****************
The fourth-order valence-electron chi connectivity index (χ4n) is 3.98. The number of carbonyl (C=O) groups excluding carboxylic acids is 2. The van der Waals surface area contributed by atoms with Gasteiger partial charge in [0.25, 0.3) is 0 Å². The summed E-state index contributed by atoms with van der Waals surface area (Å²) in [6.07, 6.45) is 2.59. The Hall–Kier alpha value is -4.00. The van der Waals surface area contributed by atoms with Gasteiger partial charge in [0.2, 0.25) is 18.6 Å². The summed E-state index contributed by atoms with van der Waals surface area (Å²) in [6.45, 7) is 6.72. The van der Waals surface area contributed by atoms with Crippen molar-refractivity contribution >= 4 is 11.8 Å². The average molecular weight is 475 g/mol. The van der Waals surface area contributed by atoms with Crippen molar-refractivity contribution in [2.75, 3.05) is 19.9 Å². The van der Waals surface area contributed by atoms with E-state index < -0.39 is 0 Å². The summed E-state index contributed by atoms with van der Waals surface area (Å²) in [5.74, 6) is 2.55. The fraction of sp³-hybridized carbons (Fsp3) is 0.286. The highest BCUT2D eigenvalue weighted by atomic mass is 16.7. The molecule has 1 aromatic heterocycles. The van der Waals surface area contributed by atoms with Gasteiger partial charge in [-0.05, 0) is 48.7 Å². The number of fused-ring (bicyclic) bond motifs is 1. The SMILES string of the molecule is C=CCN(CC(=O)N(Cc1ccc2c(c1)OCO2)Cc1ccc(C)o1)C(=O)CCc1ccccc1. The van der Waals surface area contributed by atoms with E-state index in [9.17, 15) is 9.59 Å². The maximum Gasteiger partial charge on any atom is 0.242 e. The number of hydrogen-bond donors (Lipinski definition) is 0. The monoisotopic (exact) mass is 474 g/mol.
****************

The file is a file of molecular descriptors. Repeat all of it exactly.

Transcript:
The fourth-order valence-electron chi connectivity index (χ4n) is 3.98. The number of carbonyl (C=O) groups excluding carboxylic acids is 2. The van der Waals surface area contributed by atoms with Gasteiger partial charge in [0.25, 0.3) is 0 Å². The summed E-state index contributed by atoms with van der Waals surface area (Å²) in [6.07, 6.45) is 2.59. The Hall–Kier alpha value is -4.00. The van der Waals surface area contributed by atoms with Gasteiger partial charge in [0.2, 0.25) is 18.6 Å². The summed E-state index contributed by atoms with van der Waals surface area (Å²) in [6.45, 7) is 6.72. The van der Waals surface area contributed by atoms with Crippen molar-refractivity contribution >= 4 is 11.8 Å². The average molecular weight is 475 g/mol. The van der Waals surface area contributed by atoms with Crippen molar-refractivity contribution in [2.75, 3.05) is 19.9 Å². The van der Waals surface area contributed by atoms with E-state index < -0.39 is 0 Å². The summed E-state index contributed by atoms with van der Waals surface area (Å²) in [5.74, 6) is 2.55. The fraction of sp³-hybridized carbons (Fsp3) is 0.286. The highest BCUT2D eigenvalue weighted by atomic mass is 16.7. The molecule has 1 aromatic heterocycles. The van der Waals surface area contributed by atoms with Gasteiger partial charge in [-0.05, 0) is 48.7 Å². The number of fused-ring (bicyclic) bond motifs is 1. The SMILES string of the molecule is C=CCN(CC(=O)N(Cc1ccc2c(c1)OCO2)Cc1ccc(C)o1)C(=O)CCc1ccccc1. The van der Waals surface area contributed by atoms with E-state index in [9.17, 15) is 9.59 Å². The maximum Gasteiger partial charge on any atom is 0.242 e. The number of hydrogen-bond donors (Lipinski definition) is 0. The monoisotopic (exact) mass is 474 g/mol.